The greatest perhaps the grandest advantage of having a creative hub around is it provides an opportunity to network with people from similar and often diverse industries. This in turn encourages collaboration and teamwork between designers, entrepreneurs, inventors, artists, developers, techies and other creatives.
From subtle meet ups to elaborate conventions creative hubs provide the ideal platform to come together to form a community with a common goal, it is safe to assume the common goal usually has a lot to do with development and nothing whatsoever to do with a Nerd Uprising.
With people forming stronger ties within and beyond their industry (i.e. their businesses/jobs) through networking, more and more projects are realised and done more efficiently, because now they are exposed to more resources and tools in the form of advice, consulting, digital resources, insider knowledge, etc. from the hub/centre they are members at.
The projects or work accomplished there would come to benefit our immediate society or even the world.
Currently the EU, Britain and most developed countries are seeing to it that tech/creative hubs become an integral part of the economy, because it is but officially recognised this time. The global market is shifting dynamically to a more entrepreneurial economy. Governments are breaking their backs to see SME’s and startups (which incidentally are the main associates of creative hubs) get funding and whatever help they could get to generate enough income and scale, because lately they influence the GDP greatly. The UK just poured £21 million Pounds worth of funding to accelerate their tech hubs in 2017, that’s equivalent to about one hundred million scoops of ice cream if each scoop costs a hundred Naira each, in short a lot of money.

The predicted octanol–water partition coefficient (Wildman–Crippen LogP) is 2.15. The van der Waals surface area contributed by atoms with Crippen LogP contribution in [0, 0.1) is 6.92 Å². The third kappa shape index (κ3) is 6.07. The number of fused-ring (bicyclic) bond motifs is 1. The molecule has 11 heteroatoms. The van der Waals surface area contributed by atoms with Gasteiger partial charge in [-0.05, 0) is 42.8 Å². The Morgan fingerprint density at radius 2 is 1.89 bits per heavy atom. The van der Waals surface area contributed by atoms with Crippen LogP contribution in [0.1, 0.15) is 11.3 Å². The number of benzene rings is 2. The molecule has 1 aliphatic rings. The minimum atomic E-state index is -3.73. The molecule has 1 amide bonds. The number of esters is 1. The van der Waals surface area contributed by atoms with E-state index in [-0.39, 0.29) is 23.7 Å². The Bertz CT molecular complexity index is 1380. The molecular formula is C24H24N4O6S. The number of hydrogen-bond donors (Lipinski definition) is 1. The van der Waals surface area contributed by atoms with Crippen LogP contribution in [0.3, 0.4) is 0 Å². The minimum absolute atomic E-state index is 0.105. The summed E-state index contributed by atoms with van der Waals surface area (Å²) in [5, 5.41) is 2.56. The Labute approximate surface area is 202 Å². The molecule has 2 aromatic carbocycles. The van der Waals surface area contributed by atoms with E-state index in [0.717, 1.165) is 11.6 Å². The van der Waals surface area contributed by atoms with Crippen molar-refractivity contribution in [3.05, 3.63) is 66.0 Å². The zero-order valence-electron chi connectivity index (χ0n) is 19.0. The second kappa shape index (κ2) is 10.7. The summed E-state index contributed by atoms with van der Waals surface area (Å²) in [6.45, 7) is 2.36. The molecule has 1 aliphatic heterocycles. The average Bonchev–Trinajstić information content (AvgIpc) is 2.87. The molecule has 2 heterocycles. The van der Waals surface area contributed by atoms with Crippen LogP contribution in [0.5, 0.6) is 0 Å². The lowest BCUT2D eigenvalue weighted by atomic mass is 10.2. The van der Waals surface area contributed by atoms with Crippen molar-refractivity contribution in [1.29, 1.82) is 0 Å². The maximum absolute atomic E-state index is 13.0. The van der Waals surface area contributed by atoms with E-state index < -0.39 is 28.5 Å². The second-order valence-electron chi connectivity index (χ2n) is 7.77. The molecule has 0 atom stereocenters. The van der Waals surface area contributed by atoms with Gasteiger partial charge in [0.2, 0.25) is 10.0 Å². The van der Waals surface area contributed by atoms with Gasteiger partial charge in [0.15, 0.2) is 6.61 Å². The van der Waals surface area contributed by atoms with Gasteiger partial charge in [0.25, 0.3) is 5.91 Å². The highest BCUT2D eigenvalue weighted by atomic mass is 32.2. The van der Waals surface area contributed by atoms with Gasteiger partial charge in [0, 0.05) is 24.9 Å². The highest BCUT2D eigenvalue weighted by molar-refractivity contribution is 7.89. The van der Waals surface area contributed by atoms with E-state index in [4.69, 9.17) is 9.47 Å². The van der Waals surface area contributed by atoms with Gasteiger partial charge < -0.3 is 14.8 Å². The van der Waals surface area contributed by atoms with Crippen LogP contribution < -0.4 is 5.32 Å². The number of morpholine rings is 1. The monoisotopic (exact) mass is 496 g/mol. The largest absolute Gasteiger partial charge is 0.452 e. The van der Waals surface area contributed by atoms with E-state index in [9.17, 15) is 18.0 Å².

Where Do We Start
Thanks to the internet rapidly increasing the rate of globalisation, we are speedily catching up to our European counterparts. There are currently over a hundred hubs scattered across Nigeria and even hundreds more across Africa. Some are tech hubs, some creative, some fashion and some others social enterprise hubs.
Hubs function in many different ways to serve the community but a highlight of their major function is catering to startups and freelancers, providing them with tools and resources that will add value to them. Hubs are specifically designed in such a way to inspire creativity and foster collaboration. The good thing is there is nothing mysterious about starting a hub, anyone can start a hub. Be it virtual (i.e. online) like Young Emirates at this current stage, or physical like a workspace or a studio (art), etc. Silicon Valley is a solid example of how far a hub could go, it started somewhere.
In terms of sustainable futures and what not, we are left behind and need to play catch up fast, and creating and managing hubs is a step closer than we might imagine. We have the brains, the talent, and the skills, it is all but useless if we don’t put them to good use, this freaking continent needs to patch things up fast. We can plan bigger and achieve even better results, together.